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COLLEGE FOOTBALL '94 / SEASON PREVIEWS : A Backside Compliment : Fresno State Center Jason James Masters New Right-Tackle Position for Good of Team

August 27, 1994|DAVE McKIBBEN | TIMES STAFF WRITER

When Fresno State Coach Jim Sweeney was asked what had prompted the move of All-Western Athletic Conference center Jason James to tackle this season, he answered straight from the hip, or at least somewhere near there.

"Our new quarterback (Adrian Claiborne) is left-handed, so we wanted to put our best lineman at right tackle to protect his backside, and nobody's got a bigger backside than Jason," Sweeney said.

Sweeney said James might be the only Bulldog lineman who can adequately handle Ohio State, Fresno State's opponent Monday night in the Disneyland Pigskin Classic at Anaheim Stadium.

"We need Jason at right tackle, left tackle, right guard, left guard and center against the kind of guys we're playing against," Sweeney said. "They're unbelievably strong and can run like hell."

Had Dan (Big Daddy) Wilkinson, the No. 1 draft pick in this year's NFL draft, stayed in school, the Buckeyes would have been even bigger and stronger. But James, 6 feet 5 and 310 pounds, wasn't worried about facing Wilkinson.

"I wanted to play against him," said James, an All-Freeway League lineman his junior and senior years at Buena Park High. "Playing against the best makes you a better player. I was a little upset when I heard he was going pro. The coaches weren't, but I was."

How would James have fared against Wilkinson, a 6-5, 300-pounder who runs a 4.9-second 40-yard dash?

"He would have done well," Sweeney said. "He would have graded about 50%, and that's all you can ask against a guy like that. But like (BYU Coach) LaVell Edwards said, 'Don't worry about Big Daddy, they've got a lot of Big Daddies.' "

Sweeney used to have a couple of nicknames for James, but they weren't anything as complimentary as Big Daddy.

"When he was a freshman, he was like a doughboy," Sweeney said. "He looked like a loaf of bread, a refrigerator with no handle."

But that was during James' redshirt season. In the last three years, James has started 23 games at center, including the '92 Freedom Bowl and '93 Aloha Bowl, for one of college football's most productive offenses. In the last three years, the Bulldogs have ranked first, second and third nationally in total offense.

Last season, James was a unanimous first-team All-WAC center for the third-highest scoring team in college football.

"It was fun because we knew we could do anything we wanted," James said. "We had been together for three years and we ran and threw very effectively. People overlooked the running game, but we could run the ball too."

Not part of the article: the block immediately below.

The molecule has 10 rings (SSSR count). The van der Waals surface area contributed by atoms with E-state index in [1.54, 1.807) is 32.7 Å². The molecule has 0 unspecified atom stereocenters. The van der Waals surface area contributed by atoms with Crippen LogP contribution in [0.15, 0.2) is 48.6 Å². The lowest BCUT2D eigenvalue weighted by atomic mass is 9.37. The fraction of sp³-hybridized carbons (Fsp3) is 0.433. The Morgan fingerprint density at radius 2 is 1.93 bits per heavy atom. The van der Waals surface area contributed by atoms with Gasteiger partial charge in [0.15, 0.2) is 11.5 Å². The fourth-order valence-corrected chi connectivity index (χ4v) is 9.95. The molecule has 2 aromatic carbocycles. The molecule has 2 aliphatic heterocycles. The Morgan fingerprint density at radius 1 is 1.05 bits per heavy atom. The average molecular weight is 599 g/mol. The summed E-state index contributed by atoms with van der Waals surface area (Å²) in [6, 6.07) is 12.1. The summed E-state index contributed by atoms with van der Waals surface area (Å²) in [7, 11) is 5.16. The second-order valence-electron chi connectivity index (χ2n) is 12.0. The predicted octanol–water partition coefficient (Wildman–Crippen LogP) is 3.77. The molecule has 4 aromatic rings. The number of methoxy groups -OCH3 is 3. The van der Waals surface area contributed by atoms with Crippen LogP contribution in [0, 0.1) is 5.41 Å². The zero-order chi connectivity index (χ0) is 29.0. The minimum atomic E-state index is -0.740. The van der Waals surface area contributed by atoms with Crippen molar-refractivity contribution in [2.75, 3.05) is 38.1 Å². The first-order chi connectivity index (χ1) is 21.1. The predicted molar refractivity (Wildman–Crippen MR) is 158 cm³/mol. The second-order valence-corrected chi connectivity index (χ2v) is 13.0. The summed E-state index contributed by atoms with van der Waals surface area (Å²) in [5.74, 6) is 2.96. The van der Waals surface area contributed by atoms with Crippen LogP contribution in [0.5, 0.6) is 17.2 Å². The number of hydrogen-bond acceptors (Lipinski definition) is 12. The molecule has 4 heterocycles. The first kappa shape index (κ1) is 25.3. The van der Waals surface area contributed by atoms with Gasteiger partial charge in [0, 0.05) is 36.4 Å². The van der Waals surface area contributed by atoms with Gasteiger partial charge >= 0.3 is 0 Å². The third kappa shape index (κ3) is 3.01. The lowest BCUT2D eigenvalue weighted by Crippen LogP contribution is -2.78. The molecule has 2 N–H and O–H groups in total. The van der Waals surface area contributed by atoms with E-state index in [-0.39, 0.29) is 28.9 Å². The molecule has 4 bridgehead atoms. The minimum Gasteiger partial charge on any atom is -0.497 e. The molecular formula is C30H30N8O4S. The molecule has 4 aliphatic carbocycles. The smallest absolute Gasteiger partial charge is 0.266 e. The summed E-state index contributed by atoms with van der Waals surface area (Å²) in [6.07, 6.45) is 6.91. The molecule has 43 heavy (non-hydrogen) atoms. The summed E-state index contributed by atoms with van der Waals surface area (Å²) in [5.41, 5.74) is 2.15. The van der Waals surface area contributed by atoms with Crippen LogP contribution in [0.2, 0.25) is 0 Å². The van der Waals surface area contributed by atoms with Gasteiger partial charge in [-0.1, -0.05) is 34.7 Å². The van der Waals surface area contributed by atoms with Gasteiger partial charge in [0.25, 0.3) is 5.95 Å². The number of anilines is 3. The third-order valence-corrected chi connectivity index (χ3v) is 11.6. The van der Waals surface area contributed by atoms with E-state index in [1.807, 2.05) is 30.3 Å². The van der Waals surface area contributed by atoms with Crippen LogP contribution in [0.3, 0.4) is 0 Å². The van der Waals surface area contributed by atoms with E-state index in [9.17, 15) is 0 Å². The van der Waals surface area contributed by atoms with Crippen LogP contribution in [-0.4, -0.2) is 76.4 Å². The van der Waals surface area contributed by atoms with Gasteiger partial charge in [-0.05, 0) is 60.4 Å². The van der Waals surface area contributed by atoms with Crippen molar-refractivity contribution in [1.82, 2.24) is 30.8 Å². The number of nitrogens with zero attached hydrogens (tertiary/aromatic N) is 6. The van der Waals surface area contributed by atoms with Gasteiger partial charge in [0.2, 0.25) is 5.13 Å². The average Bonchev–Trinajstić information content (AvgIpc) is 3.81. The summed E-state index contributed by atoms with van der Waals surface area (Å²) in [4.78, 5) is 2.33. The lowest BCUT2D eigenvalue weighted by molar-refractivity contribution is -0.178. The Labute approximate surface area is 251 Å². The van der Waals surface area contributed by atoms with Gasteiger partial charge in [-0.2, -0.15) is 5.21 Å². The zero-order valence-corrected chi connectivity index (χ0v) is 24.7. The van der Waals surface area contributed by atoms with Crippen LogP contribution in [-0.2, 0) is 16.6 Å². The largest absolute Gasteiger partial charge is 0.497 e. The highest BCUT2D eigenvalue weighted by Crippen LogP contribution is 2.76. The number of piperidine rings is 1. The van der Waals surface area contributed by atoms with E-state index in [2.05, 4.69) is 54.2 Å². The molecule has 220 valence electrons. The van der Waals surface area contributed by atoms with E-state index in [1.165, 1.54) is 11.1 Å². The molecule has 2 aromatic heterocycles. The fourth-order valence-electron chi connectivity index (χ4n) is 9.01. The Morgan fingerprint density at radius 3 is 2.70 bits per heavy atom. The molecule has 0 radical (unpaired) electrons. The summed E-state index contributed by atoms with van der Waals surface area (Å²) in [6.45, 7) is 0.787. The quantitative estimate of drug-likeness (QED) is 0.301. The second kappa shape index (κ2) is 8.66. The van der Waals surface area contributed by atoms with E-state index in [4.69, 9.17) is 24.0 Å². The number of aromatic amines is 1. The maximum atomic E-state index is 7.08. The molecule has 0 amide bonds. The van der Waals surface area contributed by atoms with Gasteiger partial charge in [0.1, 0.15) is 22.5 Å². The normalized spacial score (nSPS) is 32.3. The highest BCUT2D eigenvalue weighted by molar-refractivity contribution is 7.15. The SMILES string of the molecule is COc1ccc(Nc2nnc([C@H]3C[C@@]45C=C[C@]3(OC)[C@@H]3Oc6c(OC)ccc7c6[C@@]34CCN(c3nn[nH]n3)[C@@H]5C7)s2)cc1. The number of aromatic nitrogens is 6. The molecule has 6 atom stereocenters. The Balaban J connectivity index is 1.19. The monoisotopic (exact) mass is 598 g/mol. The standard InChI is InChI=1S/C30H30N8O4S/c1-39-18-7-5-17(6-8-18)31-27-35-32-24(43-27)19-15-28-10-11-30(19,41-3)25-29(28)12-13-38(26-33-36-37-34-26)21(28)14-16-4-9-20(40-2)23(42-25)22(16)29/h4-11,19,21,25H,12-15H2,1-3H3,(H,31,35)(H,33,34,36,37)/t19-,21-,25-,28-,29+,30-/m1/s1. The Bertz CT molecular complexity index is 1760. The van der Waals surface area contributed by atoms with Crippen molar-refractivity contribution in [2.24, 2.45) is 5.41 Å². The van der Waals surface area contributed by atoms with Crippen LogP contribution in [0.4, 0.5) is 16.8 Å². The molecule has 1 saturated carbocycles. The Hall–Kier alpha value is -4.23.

That is until they faced Colorado in the Aloha Bowl. In a 41-30 loss to the Buffaloes, the Bulldogs amassed all of three yards rushing.

"We had five turnovers and they scored on three of them," James said. "It seemed like someone was letting down on every play."

The potential for disaster also appears high with Ohio State, co-champion of the Big Ten last year. The Bulldogs will start a new offensive line, except for James, and a quarterback who has thrown nine passes.

"I'm awfully concerned about the protection," Sweeney said with a touch of Lou Holtz his voice. " . . . We're in deep."

James, however, isn't as glum as his coach.

"We're young, but we have a lot of talent," he said.

Of all the senior offensive linemen, James is said by many scouting services to be among the best. ESPN draft analyst Mel Kiper Jr. lists James as the fifth-best prospect for the 1995 draft.

James reads the hype and understands its meaning.

"I just have to produce," he said. "If I can make all-league as a tackle, that makes me twice as valuable. I would also be the first in Fresno State history to make All-WAC at two positions."

If he had it his way, James would be going for All-WAC at three positions.

"If I can improve my quickness, I can play guard," he said.

Sweeney said James already has planted that possibility in his mind.

"We talked about playing Jason at guard on the counter trey," Sweeney said. "He said, 'Hey Coach, that would be great.' He said I could put in the tackle trap, too, if I wanted."

So what's a 6-5, 310-pounder doing acting like a guard? Sweeney said the thought of James playing guard isn't that preposterous anymore. In fact, Sweeney said James is even starting to look the part.

"He doesn't have to hold it in anymore," Sweeney said. "He has no gut."

But Sweeney said James does have plenty of guts.

"The one thing Jason has going for him is confidence," he said. "He's got great courage and he's smart."

James said he's smart enough to know that tackles are more visible than centers. Holding is easier for referees to spot on the outside and missed blocks can't be camouflaged as easily.

"I still don't think I'm as quick as I need to be," James said. "I'm still getting used to being by myself. If you mess up at tackle, there's nobody there to help you."

Sweeney isn't expecting James to need much help. He's expecting James to be doing most of the helping.

"He's unquestionably the leader out there," Sweeney said. "He's the pied piper of the offensive line. The young guys follow him all around in practice."

Maybe for this season at least, James will be called Big Daddy too.

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